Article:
Asking why Germany did not develop like the United Kingdom or France assumes these political entities developed the way all countries should have. It distorts or ignores their histories. Calling the English Civil War or the Glorious Revolution a bourgeois revolution like the French Revolution twists the history of one polity to fit a predetermined narrative formed on the basis of another. On the other hand, taking France as the model for development overstates substantially the stability of a nation-state that veered from one political system to another during the 19th and 20th centuries, including at least one violent civil war. (Not coincidentally, many historians who explained the problem of Germany by comparisons to a non-problematic other country were German exiles who had magnified the virtues of countries that had not betrayed them.)

The idea that middle class individuals are agents of modernization also informed the later theory that history was converging on liberal democracy. This view shaped the non-Chinese view of China for a long time. After the Soviet Union collapsed, the growth of a Chinese middle class was supposed to lead to openness; to global capital and its guarantor, the United States; and to the adoption of liberal elements like parliamentary democracy and freedom of speech.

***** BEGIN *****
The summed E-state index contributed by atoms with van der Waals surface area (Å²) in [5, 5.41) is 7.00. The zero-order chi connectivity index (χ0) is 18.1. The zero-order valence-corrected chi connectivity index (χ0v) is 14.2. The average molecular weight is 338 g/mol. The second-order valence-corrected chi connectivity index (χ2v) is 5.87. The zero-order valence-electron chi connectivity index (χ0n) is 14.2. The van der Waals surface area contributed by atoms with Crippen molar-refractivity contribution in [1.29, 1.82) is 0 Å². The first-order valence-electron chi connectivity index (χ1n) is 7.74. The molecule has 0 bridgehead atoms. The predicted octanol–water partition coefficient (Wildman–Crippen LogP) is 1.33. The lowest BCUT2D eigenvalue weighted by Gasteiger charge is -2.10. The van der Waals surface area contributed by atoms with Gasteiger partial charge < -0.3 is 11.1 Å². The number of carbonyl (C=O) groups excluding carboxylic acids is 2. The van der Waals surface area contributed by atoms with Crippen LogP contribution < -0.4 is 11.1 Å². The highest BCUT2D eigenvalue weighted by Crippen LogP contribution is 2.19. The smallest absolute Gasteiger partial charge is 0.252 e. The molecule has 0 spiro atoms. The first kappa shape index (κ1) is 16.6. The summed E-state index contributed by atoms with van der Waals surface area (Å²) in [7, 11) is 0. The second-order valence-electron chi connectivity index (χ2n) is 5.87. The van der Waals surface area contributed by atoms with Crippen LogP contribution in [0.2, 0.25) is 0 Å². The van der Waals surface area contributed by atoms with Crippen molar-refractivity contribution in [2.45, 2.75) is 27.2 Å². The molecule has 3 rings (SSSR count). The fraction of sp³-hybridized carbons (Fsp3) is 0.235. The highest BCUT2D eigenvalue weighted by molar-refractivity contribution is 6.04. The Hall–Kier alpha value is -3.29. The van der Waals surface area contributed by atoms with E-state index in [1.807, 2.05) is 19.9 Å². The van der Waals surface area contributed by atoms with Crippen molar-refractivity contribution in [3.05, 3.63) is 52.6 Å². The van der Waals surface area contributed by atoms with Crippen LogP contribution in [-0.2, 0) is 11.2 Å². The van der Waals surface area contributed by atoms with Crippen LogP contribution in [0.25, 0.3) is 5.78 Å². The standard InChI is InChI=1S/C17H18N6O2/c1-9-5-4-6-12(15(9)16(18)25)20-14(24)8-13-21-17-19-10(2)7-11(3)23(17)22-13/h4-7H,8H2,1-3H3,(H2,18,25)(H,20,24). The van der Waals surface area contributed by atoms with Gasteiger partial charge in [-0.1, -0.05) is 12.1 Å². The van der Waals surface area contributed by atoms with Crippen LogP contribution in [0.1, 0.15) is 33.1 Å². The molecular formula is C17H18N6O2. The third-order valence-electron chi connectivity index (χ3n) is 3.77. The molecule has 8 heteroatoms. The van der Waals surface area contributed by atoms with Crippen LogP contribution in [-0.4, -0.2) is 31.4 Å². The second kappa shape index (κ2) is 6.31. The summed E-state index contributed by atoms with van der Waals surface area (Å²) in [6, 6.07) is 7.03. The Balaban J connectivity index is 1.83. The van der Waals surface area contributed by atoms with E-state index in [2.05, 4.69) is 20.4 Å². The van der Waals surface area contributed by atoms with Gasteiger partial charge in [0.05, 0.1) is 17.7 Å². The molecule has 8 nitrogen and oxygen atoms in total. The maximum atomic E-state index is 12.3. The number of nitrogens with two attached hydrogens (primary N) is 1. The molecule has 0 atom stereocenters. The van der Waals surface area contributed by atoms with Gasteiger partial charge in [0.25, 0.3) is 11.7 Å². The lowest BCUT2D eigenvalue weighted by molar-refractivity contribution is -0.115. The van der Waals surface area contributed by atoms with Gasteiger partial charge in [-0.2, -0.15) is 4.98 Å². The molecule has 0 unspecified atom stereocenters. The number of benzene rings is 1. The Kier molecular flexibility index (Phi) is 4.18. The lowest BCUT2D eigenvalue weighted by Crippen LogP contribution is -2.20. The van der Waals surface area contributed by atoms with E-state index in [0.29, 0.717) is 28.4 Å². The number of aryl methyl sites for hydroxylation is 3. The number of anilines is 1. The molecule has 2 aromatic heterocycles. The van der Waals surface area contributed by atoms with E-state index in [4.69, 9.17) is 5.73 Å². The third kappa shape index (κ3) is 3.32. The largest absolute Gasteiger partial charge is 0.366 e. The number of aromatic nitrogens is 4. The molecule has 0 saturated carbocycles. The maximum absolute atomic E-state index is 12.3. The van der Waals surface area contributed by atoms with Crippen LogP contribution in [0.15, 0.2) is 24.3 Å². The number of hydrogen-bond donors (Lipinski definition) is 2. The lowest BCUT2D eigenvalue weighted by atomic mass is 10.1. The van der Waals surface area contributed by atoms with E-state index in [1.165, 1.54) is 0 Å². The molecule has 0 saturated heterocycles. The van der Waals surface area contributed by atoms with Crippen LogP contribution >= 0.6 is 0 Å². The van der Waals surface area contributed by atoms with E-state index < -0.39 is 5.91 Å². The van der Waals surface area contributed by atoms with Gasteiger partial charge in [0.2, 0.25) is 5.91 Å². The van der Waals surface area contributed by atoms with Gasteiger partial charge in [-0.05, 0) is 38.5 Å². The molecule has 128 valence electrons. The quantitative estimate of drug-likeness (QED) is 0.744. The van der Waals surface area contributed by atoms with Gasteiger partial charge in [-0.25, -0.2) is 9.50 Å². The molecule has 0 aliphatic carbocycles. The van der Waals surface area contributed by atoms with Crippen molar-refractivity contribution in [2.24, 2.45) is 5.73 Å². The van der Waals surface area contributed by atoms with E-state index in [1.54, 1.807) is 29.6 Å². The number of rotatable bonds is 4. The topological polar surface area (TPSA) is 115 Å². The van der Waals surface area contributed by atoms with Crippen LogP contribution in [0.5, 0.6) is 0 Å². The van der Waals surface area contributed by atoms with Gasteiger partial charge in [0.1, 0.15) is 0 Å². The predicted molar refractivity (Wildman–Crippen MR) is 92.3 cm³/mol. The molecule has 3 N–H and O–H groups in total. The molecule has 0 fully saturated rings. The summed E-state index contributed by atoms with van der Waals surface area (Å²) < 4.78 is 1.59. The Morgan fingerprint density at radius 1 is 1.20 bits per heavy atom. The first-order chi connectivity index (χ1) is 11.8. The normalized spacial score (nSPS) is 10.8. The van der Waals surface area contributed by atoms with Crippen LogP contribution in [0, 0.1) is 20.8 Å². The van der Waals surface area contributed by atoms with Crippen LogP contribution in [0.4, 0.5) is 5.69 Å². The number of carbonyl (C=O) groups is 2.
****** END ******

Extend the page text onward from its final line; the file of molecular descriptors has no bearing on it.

But China under Xi has de-liberalized, and China’s middle class is still not politically strong. Instead of China changing to tap into networks of global capital, U.S., European, and Israeli companies changed the way they operate to retain access to the Chinese market.